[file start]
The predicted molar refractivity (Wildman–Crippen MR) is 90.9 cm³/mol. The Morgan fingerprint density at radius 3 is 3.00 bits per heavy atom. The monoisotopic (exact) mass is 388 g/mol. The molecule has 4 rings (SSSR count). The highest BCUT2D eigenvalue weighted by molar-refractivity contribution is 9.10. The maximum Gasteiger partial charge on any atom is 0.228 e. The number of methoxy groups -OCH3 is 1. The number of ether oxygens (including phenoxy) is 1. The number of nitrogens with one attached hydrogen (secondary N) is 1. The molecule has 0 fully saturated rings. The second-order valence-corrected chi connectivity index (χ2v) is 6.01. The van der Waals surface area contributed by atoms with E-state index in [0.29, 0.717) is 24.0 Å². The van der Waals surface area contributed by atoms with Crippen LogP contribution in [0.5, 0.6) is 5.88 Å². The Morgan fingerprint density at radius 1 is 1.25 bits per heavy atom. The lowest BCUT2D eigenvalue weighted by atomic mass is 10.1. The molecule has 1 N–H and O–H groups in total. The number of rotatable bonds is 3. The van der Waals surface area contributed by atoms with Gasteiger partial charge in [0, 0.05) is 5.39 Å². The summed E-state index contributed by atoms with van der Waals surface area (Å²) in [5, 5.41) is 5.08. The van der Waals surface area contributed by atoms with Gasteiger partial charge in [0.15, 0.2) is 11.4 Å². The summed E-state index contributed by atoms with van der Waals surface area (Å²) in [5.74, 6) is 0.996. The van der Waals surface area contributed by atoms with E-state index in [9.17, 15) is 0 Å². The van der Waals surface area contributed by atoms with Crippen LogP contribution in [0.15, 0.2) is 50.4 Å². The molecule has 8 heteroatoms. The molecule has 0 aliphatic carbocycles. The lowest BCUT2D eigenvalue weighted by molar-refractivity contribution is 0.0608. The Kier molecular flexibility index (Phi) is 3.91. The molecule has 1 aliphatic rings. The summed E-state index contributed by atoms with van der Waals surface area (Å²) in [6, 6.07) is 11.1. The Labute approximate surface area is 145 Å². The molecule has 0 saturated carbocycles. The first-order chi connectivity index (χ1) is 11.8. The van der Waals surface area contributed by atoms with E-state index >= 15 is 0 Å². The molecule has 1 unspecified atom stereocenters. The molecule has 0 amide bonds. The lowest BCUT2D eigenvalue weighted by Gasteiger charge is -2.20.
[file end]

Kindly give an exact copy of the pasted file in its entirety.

The predicted molar refractivity (Wildman–Crippen MR) is 90.9 cm³/mol. The Morgan fingerprint density at radius 3 is 3.00 bits per heavy atom. The monoisotopic (exact) mass is 388 g/mol. The molecule has 4 rings (SSSR count). The highest BCUT2D eigenvalue weighted by molar-refractivity contribution is 9.10. The maximum Gasteiger partial charge on any atom is 0.228 e. The number of methoxy groups -OCH3 is 1. The number of ether oxygens (including phenoxy) is 1. The number of nitrogens with one attached hydrogen (secondary N) is 1. The molecule has 0 fully saturated rings. The second-order valence-corrected chi connectivity index (χ2v) is 6.01. The van der Waals surface area contributed by atoms with E-state index in [0.29, 0.717) is 24.0 Å². The van der Waals surface area contributed by atoms with Crippen LogP contribution in [0.5, 0.6) is 5.88 Å². The Morgan fingerprint density at radius 1 is 1.25 bits per heavy atom. The lowest BCUT2D eigenvalue weighted by atomic mass is 10.1. The molecule has 1 N–H and O–H groups in total. The number of rotatable bonds is 3. The van der Waals surface area contributed by atoms with Gasteiger partial charge in [0, 0.05) is 5.39 Å². The summed E-state index contributed by atoms with van der Waals surface area (Å²) in [5, 5.41) is 5.08. The van der Waals surface area contributed by atoms with Gasteiger partial charge in [0.15, 0.2) is 11.4 Å². The summed E-state index contributed by atoms with van der Waals surface area (Å²) in [5.74, 6) is 0.996. The van der Waals surface area contributed by atoms with E-state index in [9.17, 15) is 0 Å². The van der Waals surface area contributed by atoms with Crippen LogP contribution in [0.15, 0.2) is 50.4 Å². The molecule has 8 heteroatoms. The molecule has 0 aliphatic carbocycles. The lowest BCUT2D eigenvalue weighted by molar-refractivity contribution is 0.0608. The Kier molecular flexibility index (Phi) is 3.91. The molecule has 1 aliphatic rings. The summed E-state index contributed by atoms with van der Waals surface area (Å²) in [6, 6.07) is 11.1. The Labute approximate surface area is 145 Å². The molecule has 0 saturated carbocycles. The first-order chi connectivity index (χ1) is 11.8. The van der Waals surface area contributed by atoms with E-state index >= 15 is 0 Å². The molecule has 1 unspecified atom stereocenters. The molecule has 0 amide bonds. The lowest BCUT2D eigenvalue weighted by Gasteiger charge is -2.20.